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Maduro, Trump to skip Summit of the Americas

April 11, 2018

The absences mark the first time that presidents from Venezuela and the US will not attend the OAS-sponsored summit. Nicolas Maduro's cancellation was a result of Peru's announcement that he was not welcome at the event.

Photos of Donald Trump and Nicolas Maduro side by side.

On Tuesday, Venezuelan President Nicolas Maduro confirmed that he would not attend the upcoming Summit of the Americas, to be held in Lima, Peru, calling the regional meeting "a waste of time." The announcement comes just a day after US President Donald Trump also canceled his attendance, opting to stay in Washington to deal with Syria policy. The absences are notable, as it would have been the first time that the presidents would have been in the same place.

Read more: Panama recalls ambassador from Venezuela as countries cut commercial ties

The Summit of the Americas is a gathering of heads of state that takes place every three years and is organized by the Organization of American States (OAS).

Trump's absence will mark the first time that a US president has not attended the event. But not all heads of state in the western hemisphere are regular attendees. Cuba is not a part of the OAS and does not regularly attend. The last summit, which took place in 2015 in Panama City, was the notable exception, as it was the setting when presidents Barack Obama and Raul Castro met for the first time.

World Economic Forum in Sao Paulo

Venezuela not welcomed

In February, Peru announced that is was disinviting Maduro from the event, speaking on behalf of the Lima Group, an assembly of states formed to tackle the crisis in Venezuela that also includes Argentina, Brazil, Canada, Chile, Colombia, Costa Rica, Guatemala, Honduras, Mexico, Panama and Paraguay.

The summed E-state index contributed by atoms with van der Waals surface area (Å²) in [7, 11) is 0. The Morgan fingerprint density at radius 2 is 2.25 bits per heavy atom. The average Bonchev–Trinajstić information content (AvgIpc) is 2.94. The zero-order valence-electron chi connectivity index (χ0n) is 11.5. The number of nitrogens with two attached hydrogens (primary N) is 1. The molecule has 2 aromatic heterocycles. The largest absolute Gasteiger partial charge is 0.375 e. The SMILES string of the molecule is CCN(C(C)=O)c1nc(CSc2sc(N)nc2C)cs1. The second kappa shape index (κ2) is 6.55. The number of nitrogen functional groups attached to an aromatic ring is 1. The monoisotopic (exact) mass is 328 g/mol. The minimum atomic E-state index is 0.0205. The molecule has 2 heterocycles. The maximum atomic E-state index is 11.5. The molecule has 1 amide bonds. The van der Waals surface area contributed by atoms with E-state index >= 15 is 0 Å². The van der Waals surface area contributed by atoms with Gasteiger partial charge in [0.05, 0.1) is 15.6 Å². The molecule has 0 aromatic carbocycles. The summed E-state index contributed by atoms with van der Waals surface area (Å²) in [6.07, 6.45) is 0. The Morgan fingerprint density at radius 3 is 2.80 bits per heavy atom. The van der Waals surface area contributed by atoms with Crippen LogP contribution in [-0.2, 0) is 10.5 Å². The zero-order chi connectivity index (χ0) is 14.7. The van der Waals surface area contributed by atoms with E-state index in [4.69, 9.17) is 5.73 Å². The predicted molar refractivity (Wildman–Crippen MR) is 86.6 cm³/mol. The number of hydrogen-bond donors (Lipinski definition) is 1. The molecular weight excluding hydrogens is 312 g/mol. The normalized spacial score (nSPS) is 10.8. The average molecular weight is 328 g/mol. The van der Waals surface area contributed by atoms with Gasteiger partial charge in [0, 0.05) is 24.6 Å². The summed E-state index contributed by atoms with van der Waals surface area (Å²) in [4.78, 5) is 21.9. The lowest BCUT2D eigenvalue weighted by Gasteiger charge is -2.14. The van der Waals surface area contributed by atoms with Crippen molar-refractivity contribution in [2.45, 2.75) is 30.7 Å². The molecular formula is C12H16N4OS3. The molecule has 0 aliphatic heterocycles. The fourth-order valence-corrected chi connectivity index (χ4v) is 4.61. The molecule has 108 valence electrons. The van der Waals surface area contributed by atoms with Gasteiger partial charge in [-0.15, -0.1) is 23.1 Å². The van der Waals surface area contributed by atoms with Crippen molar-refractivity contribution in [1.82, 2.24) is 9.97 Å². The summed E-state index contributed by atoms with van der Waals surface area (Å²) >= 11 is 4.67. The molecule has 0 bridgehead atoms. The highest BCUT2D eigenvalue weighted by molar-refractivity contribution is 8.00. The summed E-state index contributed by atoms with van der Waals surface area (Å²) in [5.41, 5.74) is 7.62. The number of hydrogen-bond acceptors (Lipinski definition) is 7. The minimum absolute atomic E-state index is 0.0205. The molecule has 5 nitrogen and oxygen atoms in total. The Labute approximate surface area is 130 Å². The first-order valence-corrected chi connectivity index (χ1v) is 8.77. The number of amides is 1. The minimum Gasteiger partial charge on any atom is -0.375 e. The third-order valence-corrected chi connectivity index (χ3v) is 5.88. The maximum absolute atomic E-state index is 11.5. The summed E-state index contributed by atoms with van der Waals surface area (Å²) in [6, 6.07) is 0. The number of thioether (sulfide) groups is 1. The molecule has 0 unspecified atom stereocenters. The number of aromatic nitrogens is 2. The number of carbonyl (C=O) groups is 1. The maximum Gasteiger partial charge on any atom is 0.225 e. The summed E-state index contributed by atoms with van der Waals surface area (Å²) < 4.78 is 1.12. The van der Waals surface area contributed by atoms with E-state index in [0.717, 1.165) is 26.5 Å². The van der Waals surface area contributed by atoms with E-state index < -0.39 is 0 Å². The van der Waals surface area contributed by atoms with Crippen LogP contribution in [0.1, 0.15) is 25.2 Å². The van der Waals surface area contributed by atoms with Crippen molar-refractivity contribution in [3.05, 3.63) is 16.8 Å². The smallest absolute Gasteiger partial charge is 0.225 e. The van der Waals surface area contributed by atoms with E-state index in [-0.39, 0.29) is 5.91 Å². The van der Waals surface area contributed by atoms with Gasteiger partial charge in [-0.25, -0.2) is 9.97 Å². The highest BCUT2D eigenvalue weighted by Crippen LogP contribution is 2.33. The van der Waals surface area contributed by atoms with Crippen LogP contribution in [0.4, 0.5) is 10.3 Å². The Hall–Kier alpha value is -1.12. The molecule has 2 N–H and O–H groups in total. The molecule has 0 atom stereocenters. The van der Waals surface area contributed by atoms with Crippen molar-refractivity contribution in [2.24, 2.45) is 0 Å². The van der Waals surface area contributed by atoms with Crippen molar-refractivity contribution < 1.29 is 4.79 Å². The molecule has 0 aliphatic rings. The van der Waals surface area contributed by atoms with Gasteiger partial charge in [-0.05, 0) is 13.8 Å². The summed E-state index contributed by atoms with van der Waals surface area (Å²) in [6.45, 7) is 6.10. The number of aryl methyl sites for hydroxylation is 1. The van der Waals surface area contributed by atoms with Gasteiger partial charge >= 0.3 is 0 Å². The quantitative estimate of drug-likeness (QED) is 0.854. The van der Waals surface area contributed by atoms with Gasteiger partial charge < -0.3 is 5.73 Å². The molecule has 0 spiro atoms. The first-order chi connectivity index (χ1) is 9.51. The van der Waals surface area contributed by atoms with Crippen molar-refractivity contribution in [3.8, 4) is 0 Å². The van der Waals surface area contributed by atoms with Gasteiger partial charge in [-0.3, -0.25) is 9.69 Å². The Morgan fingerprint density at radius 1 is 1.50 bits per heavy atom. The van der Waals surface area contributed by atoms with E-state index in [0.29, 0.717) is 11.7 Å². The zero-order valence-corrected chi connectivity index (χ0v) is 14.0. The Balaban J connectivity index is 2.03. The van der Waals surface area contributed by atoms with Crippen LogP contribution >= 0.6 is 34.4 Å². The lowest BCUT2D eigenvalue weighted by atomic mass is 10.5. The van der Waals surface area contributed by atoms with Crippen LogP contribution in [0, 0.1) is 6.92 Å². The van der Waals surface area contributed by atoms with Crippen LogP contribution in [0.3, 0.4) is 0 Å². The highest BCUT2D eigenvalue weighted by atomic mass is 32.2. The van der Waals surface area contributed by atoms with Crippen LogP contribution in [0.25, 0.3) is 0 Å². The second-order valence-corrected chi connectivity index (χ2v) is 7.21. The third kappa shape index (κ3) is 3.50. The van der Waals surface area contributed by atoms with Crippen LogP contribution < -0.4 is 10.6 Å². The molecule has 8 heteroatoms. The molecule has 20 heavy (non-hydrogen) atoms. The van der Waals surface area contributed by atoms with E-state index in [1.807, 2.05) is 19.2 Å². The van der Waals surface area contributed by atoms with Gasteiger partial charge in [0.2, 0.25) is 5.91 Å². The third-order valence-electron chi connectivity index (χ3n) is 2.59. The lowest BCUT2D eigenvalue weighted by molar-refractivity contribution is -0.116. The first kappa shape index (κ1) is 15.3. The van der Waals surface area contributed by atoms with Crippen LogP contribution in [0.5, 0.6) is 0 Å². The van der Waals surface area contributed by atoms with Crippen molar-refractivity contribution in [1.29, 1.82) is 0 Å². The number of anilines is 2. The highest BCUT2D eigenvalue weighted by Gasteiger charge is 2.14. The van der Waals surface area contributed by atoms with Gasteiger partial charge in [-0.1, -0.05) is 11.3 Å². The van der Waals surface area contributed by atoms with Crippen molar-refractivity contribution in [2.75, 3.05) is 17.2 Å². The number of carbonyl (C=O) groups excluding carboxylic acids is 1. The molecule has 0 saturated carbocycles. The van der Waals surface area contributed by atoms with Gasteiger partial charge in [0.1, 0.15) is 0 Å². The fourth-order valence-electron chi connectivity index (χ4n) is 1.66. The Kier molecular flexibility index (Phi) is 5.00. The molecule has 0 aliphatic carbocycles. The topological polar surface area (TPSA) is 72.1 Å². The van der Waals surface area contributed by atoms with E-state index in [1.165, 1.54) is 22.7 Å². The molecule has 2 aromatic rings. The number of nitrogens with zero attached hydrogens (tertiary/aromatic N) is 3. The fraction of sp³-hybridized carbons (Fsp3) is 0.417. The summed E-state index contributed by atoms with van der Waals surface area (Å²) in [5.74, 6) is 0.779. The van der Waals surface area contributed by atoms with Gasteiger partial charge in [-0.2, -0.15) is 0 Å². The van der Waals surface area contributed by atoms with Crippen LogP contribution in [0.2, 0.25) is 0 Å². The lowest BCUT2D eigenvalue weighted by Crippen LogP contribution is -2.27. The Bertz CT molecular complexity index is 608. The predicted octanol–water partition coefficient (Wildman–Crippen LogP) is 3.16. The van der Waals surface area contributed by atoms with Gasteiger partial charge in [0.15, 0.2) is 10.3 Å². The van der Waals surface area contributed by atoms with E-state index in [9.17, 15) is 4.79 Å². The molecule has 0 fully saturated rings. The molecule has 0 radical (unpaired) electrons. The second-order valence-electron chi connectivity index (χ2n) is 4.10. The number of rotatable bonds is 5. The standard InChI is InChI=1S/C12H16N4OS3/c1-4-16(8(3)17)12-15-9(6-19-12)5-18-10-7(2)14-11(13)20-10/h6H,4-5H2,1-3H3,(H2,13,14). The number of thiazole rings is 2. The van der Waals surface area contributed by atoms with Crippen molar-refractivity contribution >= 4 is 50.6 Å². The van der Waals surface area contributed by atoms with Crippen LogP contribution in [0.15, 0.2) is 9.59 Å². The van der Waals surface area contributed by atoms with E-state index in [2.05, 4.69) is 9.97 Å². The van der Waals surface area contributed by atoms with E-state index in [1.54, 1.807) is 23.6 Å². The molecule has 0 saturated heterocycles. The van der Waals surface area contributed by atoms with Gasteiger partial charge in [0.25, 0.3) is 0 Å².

The 12-nation working group has confronted Maduro's regime by demanding that it free political prisoners and criticizing the weakening of democracy in the South American nation.

Maduro had vowed to attend anyway, saying that neither "rain, nor thunder or lightning" would keep him from arriving in Lima "by land, air or sea." But two days before the event, the embattled president stated that since Peru "had removed all the security guarantees for the Venezuelan delegation," he would stay home.

He denounced the lack of security assurance for his attendance as "illegal" and "unfriendly" and said that he would rather spend those days "commemorating" the failed coup of 2002 against the late Venezuelan President Hugo Chavez.

To this, Peruvian President Martin Vizcarra reiterated his country's decision to reporters shortly before Maduro's cancellation, saying that the Venezuelan president "can come to Peru whenever he wants and how he wants, but he cannot come to the Summit of the Americas."

Trump will send Mike Pence

Maduro also took a jab at the decision by Donald Trump to not attend the summit, saying that the US president's absence demonstrated his "disdain" for the region.

Read more: Opinion: America First. America Alone.

Trump's attendance was to have been his first official visit to Latin America and it was also to have included a bilateral visit to Colombia. Instead, Vice President Mike Pence will lead the US delegation on the trip.

Peruvian President Vizcarra said he was disappointed by Trump's cancellation but added that Pence's substitution was a sign the US took the regional meeting seriously.

The US vice president will be in the spotlight as he takes part in a summit agenda that includes corruption, trade, transnational crime and the social, economic and political crisis in Venezuela.

Read more: Venezuela sanctions: Trump may tighten the screws

Pence's deputy chief of staff said the vice president "looks forward to promoting policy that will lead to an even stronger US economy and working with our close allies in Latin America to collectively hold undemocratic actors in the region accountable for their actions."

The summit takes place at a time of high tensions between the US and its neighbors, in particular Mexico and Venezuela. The regional survey Latinobarometro said Latin Americans last year viewed Trump more unfavorably than they did George W. Bush or Cuba's Fidel Castro in the year of his death.

The US president averaged 2.7 out of 10 when Latin Americans were asked to rank him. By contrast, his predecessor Barack Obama received 7 out of 10 at the same point in his presidency.

jcg/se  (EFE, dpa, AP, Reuters)

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